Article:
Companies must also focus on selling to pragmatists, as the visionaries who drive early adoption are in hiding after enjoying more than a decade in the limelight. The problem with pragmatists is that they see the risk before they see what the solution does. They believe their business is different and do not reference visionaries. Pragmatists buy a 100% solution. Therefore, the conventional approach of building to 80% of the common enhance requests will fail. To succeed in the bowling alley and in this market, you must focus on a single customer segment and build the whole product for that segment. You can then leverage that experience and product to move into a similar segment.

In conclusion, a company must change its strategy during the course of the TALC, sometimes acting in the opposite way. With this in mind and an honest assessment of your company’s category and position, you can create winning strategies in this difficult market. To learn more about Paul Wiefel's presentation, click here to see the slides.


Internationalizing a Product: Product Internationalization 101
by David Highbarger

This article covers some of the critical basics of taking a product to international markets, focusing on software and web-related products from the perspective of US companies. There are many steps needed to successfully launch a product in a foreign market. As with any product launch, a company needs to conduct marketing research to determine product requirements, positioning, etc., as well as sign appropriate licensing, marketing and distribution agreements. What makes launching a product outside the US unique is the legal and cultural differences, as well as the internationalization of the software.

The best way to develop a product that will be marketed abroad is to build it from the very beginning with this in mind. This, however, is seldom done since the extra effort would delay the launch in the US market. This is not surprising since it is the largest borderless market for most products, where legal and cultural differences vary little compared to international markets. Therefore, it remains common practice to conduct market research, develop and launch a product solely looking at the requirements within the US.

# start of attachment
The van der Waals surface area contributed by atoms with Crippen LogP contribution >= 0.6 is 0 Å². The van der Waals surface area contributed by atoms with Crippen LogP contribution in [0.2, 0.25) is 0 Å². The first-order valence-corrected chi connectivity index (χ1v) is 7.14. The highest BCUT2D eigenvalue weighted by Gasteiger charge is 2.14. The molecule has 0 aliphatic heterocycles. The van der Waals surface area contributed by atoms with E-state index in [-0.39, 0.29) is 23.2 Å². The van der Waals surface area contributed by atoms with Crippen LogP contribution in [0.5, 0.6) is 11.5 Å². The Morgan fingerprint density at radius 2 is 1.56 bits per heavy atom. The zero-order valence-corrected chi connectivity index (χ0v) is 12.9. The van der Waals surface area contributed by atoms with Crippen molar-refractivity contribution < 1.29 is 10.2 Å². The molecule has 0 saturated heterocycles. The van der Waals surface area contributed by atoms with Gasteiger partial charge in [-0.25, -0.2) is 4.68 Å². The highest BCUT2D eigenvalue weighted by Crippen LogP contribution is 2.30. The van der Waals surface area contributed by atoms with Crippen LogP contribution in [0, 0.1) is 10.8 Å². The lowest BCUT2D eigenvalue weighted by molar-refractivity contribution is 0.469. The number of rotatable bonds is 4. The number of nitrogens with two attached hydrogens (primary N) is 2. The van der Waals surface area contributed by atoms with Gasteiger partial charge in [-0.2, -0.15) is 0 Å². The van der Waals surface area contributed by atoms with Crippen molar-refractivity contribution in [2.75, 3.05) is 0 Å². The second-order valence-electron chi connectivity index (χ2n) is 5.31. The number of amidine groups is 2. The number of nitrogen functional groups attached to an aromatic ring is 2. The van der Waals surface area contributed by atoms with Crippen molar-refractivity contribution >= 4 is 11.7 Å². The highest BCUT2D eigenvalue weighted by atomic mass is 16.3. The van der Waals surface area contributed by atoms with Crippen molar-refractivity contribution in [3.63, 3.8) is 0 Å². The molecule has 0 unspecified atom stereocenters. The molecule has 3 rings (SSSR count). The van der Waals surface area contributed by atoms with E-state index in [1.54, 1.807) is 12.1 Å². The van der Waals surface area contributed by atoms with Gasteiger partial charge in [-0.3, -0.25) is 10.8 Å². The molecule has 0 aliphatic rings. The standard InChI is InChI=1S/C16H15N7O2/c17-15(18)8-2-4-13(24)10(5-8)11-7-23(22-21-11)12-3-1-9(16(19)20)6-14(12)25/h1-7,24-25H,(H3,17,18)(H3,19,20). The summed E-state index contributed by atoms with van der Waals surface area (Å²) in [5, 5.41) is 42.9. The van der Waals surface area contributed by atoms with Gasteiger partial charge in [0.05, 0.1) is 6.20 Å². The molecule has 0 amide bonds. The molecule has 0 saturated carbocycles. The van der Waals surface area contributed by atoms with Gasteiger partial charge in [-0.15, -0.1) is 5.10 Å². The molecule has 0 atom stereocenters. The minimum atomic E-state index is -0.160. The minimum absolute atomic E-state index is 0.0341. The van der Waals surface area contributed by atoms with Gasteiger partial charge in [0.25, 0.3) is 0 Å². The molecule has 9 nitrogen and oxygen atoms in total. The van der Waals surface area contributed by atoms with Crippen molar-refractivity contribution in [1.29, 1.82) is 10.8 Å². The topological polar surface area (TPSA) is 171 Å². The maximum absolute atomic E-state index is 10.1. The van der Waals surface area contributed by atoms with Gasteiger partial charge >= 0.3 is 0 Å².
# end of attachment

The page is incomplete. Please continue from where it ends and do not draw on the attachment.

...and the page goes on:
Developing a product solely for the US, then subsequently reviewing how it can be marketed abroad also encourages a very common organizational structure; one that creates an international team that is separate from the original "domestic" team. Once a decision is made to internationalize a product, this almost always leads to freeze on any additional features while the infrastructure and features are made capable of working in an international environment. This freeze, as well as the fact that international markets can take 2-4 times longer to reach a positive ROI (doesn't help that most companies are driven by quarterly financial results), can easily cause friction between the international and domestic team. It is critical that the domestic product manager understands and supports the internationalization effort, since they almost always (my experience is 'always') have final say on the product roadmap regardless of market.

Once a product has been internationalized, it can lead to longer development time for adding additional features, since all features must support international requirements. With all this, it is not surprising that companies market abroad only after the market in the US starts to mature, and there is a feeling that they must go international to continue the expansion. Despite all the effort needed to market internationally, once established, it is not uncommon for international markets to show higher profit margins, partially because a lot of development costs are absorbed by the US operations.

I'll now review the three basic aspects that are unique to launching a product abroad: Legal and Cultural differences, Internationalization, and Localization.

Legal & Cultural
While there was a lot of press in tech circles about Yahoo being recently taken to court for allowing people to sell Nazi memorabilia in France, US companies being confronted by foreign laws is nothing new. One excellent way to effectively deal with the local culture, legal environment, etc., is to partner with a local company who has intimate knowledge of local laws, culture, business methods, etc. Coca-cola, McDonalds among others are successful examples of this. However, if you chose the wrong partner, you could end up locking yourself out of a market. Do your homework upfront. For example if you sign an exclusive distribution / marketing agreement in Japan you could very well be locking yourself out of 9/10ths of the market since the distribution system is not an open system like the US; in many cases it is restricted along corporate groupings. Do not assume anything. Research how other companies have entered the market or failed trying.